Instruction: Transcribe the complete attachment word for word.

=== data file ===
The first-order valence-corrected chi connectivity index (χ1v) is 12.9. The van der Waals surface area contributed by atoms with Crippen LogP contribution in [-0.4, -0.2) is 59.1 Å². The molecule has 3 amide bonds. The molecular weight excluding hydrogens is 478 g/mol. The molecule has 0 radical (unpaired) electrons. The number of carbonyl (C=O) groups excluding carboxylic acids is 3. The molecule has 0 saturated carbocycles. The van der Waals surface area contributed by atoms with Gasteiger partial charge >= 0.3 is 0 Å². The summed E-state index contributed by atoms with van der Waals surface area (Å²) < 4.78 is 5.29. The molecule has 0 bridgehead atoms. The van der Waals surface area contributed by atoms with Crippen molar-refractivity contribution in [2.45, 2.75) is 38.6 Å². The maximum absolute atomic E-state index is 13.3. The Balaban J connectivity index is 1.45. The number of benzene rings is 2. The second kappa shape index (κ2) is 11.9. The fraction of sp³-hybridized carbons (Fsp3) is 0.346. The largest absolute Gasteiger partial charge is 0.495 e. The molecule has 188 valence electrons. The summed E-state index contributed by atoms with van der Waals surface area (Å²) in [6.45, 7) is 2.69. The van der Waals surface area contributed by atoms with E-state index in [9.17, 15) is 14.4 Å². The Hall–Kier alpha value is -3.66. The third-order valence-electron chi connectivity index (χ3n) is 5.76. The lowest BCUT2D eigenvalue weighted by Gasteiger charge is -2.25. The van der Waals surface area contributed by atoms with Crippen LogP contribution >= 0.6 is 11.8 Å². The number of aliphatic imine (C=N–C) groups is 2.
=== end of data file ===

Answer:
The first-order valence-corrected chi connectivity index (χ1v) is 12.9. The van der Waals surface area contributed by atoms with Crippen LogP contribution in [-0.4, -0.2) is 59.1 Å². The molecule has 3 amide bonds. The molecular weight excluding hydrogens is 478 g/mol. The molecule has 0 radical (unpaired) electrons. The number of carbonyl (C=O) groups excluding carboxylic acids is 3. The molecule has 0 saturated carbocycles. The van der Waals surface area contributed by atoms with Gasteiger partial charge >= 0.3 is 0 Å². The summed E-state index contributed by atoms with van der Waals surface area (Å²) < 4.78 is 5.29. The molecule has 0 bridgehead atoms. The van der Waals surface area contributed by atoms with Crippen molar-refractivity contribution in [2.45, 2.75) is 38.6 Å². The maximum absolute atomic E-state index is 13.3. The Balaban J connectivity index is 1.45. The number of benzene rings is 2. The second kappa shape index (κ2) is 11.9. The fraction of sp³-hybridized carbons (Fsp3) is 0.346. The largest absolute Gasteiger partial charge is 0.495 e. The molecule has 188 valence electrons. The summed E-state index contributed by atoms with van der Waals surface area (Å²) in [6.45, 7) is 2.69. The van der Waals surface area contributed by atoms with E-state index in [9.17, 15) is 14.4 Å². The Hall–Kier alpha value is -3.66. The third-order valence-electron chi connectivity index (χ3n) is 5.76. The lowest BCUT2D eigenvalue weighted by Gasteiger charge is -2.25. The van der Waals surface area contributed by atoms with Crippen LogP contribution >= 0.6 is 11.8 Å². The number of aliphatic imine (C=N–C) groups is 2.